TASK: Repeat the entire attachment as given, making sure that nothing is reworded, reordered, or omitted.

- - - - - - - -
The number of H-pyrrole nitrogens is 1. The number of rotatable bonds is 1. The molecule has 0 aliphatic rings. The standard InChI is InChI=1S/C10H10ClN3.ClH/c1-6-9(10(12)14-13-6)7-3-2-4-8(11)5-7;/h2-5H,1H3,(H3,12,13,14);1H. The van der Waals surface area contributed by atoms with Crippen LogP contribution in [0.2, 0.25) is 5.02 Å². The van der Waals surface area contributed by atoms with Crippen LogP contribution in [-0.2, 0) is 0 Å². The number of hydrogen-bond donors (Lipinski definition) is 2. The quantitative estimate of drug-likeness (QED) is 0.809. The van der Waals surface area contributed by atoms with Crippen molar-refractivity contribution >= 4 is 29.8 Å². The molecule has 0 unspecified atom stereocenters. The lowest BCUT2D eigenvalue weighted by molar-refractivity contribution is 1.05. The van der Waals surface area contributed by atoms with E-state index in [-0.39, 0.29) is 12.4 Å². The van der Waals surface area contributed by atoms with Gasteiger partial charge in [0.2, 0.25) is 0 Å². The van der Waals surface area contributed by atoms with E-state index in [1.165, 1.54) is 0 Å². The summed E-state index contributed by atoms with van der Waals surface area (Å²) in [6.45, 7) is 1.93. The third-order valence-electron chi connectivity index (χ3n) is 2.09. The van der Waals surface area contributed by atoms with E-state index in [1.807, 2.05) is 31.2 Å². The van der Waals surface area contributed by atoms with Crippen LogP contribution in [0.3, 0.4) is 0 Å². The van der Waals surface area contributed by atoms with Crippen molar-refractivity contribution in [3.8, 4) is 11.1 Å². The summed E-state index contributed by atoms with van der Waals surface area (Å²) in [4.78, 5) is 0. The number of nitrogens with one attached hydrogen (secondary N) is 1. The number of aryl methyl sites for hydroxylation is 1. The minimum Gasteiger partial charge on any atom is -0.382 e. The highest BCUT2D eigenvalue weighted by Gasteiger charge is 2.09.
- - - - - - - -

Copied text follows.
The number of H-pyrrole nitrogens is 1. The number of rotatable bonds is 1. The molecule has 0 aliphatic rings. The standard InChI is InChI=1S/C10H10ClN3.ClH/c1-6-9(10(12)14-13-6)7-3-2-4-8(11)5-7;/h2-5H,1H3,(H3,12,13,14);1H. The van der Waals surface area contributed by atoms with Crippen LogP contribution in [0.2, 0.25) is 5.02 Å². The van der Waals surface area contributed by atoms with Crippen LogP contribution in [-0.2, 0) is 0 Å². The number of hydrogen-bond donors (Lipinski definition) is 2. The quantitative estimate of drug-likeness (QED) is 0.809. The van der Waals surface area contributed by atoms with Crippen molar-refractivity contribution >= 4 is 29.8 Å². The molecule has 0 unspecified atom stereocenters. The lowest BCUT2D eigenvalue weighted by molar-refractivity contribution is 1.05. The van der Waals surface area contributed by atoms with E-state index in [-0.39, 0.29) is 12.4 Å². The van der Waals surface area contributed by atoms with Gasteiger partial charge in [0.2, 0.25) is 0 Å². The van der Waals surface area contributed by atoms with E-state index in [1.165, 1.54) is 0 Å². The summed E-state index contributed by atoms with van der Waals surface area (Å²) in [6.45, 7) is 1.93. The third-order valence-electron chi connectivity index (χ3n) is 2.09. The van der Waals surface area contributed by atoms with E-state index in [1.807, 2.05) is 31.2 Å². The van der Waals surface area contributed by atoms with Crippen LogP contribution in [0.3, 0.4) is 0 Å². The van der Waals surface area contributed by atoms with Crippen molar-refractivity contribution in [3.8, 4) is 11.1 Å². The summed E-state index contributed by atoms with van der Waals surface area (Å²) in [4.78, 5) is 0. The number of nitrogens with one attached hydrogen (secondary N) is 1. The number of aryl methyl sites for hydroxylation is 1. The minimum Gasteiger partial charge on any atom is -0.382 e. The highest BCUT2D eigenvalue weighted by Gasteiger charge is 2.09.